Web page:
107 F.3d 18
UNITED STATES of America, Plaintiff-Appellee,
Andre MILES, Defendant-Appellant.
United States Court of Appeals, Ninth Circuit.
Argued and Submitted Dec. 10, 1996.
Decided Jan. 27, 1997.
NOTICE: Ninth Circuit Rule 36-3 provides that dispositions other than opinions or orders designated for publication are not precedential and should not be cited except when relevant under the doctrines of law of the case, res judicata, or collateral estoppel.
Before: FARRIS, BEEZER and TASHIMA, Circuit Judges
Defendant was convicted under the felon in possession of a firearm statute, 18 U.S.C. § 922(g)(1). Because the parties are familiar with the facts and proceedings, we recite them only as necessary to an understanding of our disposition. We address each of defendant's contentions, in turn.
Defendant contends that the statute under which he was convicted, § 922(g)(1), is unconstitutional under the Commerce Clause, in light of United States v. Lopez, 115 S.Ct. 1624 (1995). We have, however, held otherwise. United States v. Polanco, 93 F.3d 555, 563 (9th Cir.), cert. denied, 117 S.Ct. 405 (1996); United States v. Hanna, 55 F.3d 1456, 1462 n. 2 (9th Cir.1995). We therefore reject this contention.
2. Speedy Trial Claims
Defendant raises a number of speedy trial claims. However, because he raises each of them for the first time on appeal, we will not consider them. United States v. Reyes-Alvarado, 963 F.2d 1184, 1189 (9th Cir.1992). Although there are exceptions to this general rule, id., none applies here.
3. Substitute Counsel
Defendant contends that the district court erred in denying his post-trial motion to substitute counsel. We review this ruling for abuse of discretion. United States v. Ono, 997 F.2d 647, 650 (9th Cir.1993). The claimed error is the court's not holding an evidentiary hearing before ruling on the motion. However, even assuming the motion's allegations to be true, the facts alleged did not provide a sufficient basis to establish that a breakdown in communication had occurred between defendant and his counsel which would impede the presentation of an adequate defense at sentencing, the only proceeding which remained in the district court. Under these circumstances, the district court did not abuse its discretion in denying the motion. Id. at 650-51.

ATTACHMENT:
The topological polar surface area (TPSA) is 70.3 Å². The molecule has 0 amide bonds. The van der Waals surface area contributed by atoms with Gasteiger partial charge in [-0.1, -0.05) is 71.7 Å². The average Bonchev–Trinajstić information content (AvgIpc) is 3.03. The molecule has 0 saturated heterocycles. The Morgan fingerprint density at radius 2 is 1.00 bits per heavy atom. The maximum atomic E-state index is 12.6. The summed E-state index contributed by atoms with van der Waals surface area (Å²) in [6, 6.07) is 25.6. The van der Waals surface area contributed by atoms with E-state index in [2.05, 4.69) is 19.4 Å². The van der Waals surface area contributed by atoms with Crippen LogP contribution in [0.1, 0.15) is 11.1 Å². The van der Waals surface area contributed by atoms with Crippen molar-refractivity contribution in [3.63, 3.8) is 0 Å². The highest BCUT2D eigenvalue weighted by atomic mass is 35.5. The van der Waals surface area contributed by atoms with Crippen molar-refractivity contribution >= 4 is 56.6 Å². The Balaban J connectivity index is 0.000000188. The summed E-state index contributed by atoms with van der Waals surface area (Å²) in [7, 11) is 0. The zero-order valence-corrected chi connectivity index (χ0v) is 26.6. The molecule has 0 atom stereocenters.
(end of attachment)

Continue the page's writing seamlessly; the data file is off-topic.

4. Juror Issues
Defendant contends that he was deprived of a fair trial when his brother was arrested in the presence of the jury venire. He also contends that the court's instruction regarding that incident was insufficient to cure the prejudice arising from it. These issues have previously been presented to and ruled on by this court. United States v. Miles, 86 F.3d 1164 (Table), 1996 WL 285705 (9th Cir.1996).1 Although we vacated that decision, on defendant's motion, to permit further briefing on other issues, we have been given no reason to reconsider that analysis. We therefore now adopt it as our decision on these issues. As we stated there, defendant's arguments fail because:
the record shows that every prospective juror stated that he or she could be fair to both sides and none stated that the incident had affected his or her ability to judge the case fairly. Therefore, Miles was not deprived of a fair trial.
Id. at *(citations omitted).
This disposition is not appropriate for publication and may not be cited to or by the courts of this circuit, except as provided by Ninth Cir.R. 36-3
Because that Memorandum disposition was filed in this very case, our consideration of it is akin to "law of the case;" thus, this citation of our prior decision comes within Rule 36-3's exception